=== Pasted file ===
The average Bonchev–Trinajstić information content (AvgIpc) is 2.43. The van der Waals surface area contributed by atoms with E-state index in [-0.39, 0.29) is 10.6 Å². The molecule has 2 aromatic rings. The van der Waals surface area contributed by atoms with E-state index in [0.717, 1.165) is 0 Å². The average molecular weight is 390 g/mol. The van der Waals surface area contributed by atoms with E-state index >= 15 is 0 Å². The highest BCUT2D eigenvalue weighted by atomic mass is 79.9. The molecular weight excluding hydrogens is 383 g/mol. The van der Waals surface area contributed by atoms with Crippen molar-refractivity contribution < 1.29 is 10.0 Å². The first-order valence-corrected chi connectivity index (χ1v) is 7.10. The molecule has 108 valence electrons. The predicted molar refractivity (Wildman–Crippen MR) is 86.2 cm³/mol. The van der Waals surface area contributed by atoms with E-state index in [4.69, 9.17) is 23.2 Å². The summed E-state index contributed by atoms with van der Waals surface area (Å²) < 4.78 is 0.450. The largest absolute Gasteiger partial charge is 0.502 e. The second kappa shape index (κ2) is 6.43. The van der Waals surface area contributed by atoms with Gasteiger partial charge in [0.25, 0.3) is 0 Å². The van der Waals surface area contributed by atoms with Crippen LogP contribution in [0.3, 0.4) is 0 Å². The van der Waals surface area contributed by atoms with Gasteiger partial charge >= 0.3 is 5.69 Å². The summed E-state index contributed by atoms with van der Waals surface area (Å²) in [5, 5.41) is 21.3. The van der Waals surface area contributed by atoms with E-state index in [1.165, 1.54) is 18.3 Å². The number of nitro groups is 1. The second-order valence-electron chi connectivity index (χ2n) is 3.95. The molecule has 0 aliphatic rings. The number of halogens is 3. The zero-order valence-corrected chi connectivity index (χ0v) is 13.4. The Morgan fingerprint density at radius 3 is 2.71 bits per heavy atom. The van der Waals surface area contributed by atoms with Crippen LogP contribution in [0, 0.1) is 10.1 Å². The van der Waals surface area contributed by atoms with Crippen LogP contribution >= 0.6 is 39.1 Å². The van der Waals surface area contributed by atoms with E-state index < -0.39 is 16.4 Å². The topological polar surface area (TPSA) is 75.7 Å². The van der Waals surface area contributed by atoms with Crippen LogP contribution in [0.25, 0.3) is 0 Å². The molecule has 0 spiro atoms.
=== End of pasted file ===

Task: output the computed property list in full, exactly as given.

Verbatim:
The average Bonchev–Trinajstić information content (AvgIpc) is 2.43. The van der Waals surface area contributed by atoms with E-state index in [-0.39, 0.29) is 10.6 Å². The molecule has 2 aromatic rings. The van der Waals surface area contributed by atoms with E-state index in [0.717, 1.165) is 0 Å². The average molecular weight is 390 g/mol. The van der Waals surface area contributed by atoms with E-state index >= 15 is 0 Å². The highest BCUT2D eigenvalue weighted by atomic mass is 79.9. The molecular weight excluding hydrogens is 383 g/mol. The van der Waals surface area contributed by atoms with Crippen molar-refractivity contribution < 1.29 is 10.0 Å². The first-order valence-corrected chi connectivity index (χ1v) is 7.10. The molecule has 108 valence electrons. The predicted molar refractivity (Wildman–Crippen MR) is 86.2 cm³/mol. The van der Waals surface area contributed by atoms with E-state index in [4.69, 9.17) is 23.2 Å². The summed E-state index contributed by atoms with van der Waals surface area (Å²) < 4.78 is 0.450. The largest absolute Gasteiger partial charge is 0.502 e. The second kappa shape index (κ2) is 6.43. The van der Waals surface area contributed by atoms with Gasteiger partial charge in [0.25, 0.3) is 0 Å². The van der Waals surface area contributed by atoms with Crippen LogP contribution in [0.3, 0.4) is 0 Å². The van der Waals surface area contributed by atoms with Gasteiger partial charge >= 0.3 is 5.69 Å². The summed E-state index contributed by atoms with van der Waals surface area (Å²) in [5, 5.41) is 21.3. The van der Waals surface area contributed by atoms with E-state index in [1.165, 1.54) is 18.3 Å². The number of nitro groups is 1. The second-order valence-electron chi connectivity index (χ2n) is 3.95. The molecule has 0 aliphatic rings. The number of halogens is 3. The zero-order valence-corrected chi connectivity index (χ0v) is 13.4. The Morgan fingerprint density at radius 3 is 2.71 bits per heavy atom. The van der Waals surface area contributed by atoms with Crippen LogP contribution in [0, 0.1) is 10.1 Å². The van der Waals surface area contributed by atoms with Crippen LogP contribution >= 0.6 is 39.1 Å². The van der Waals surface area contributed by atoms with E-state index < -0.39 is 16.4 Å². The topological polar surface area (TPSA) is 75.7 Å². The van der Waals surface area contributed by atoms with Crippen LogP contribution in [0.25, 0.3) is 0 Å². The molecule has 0 spiro atoms.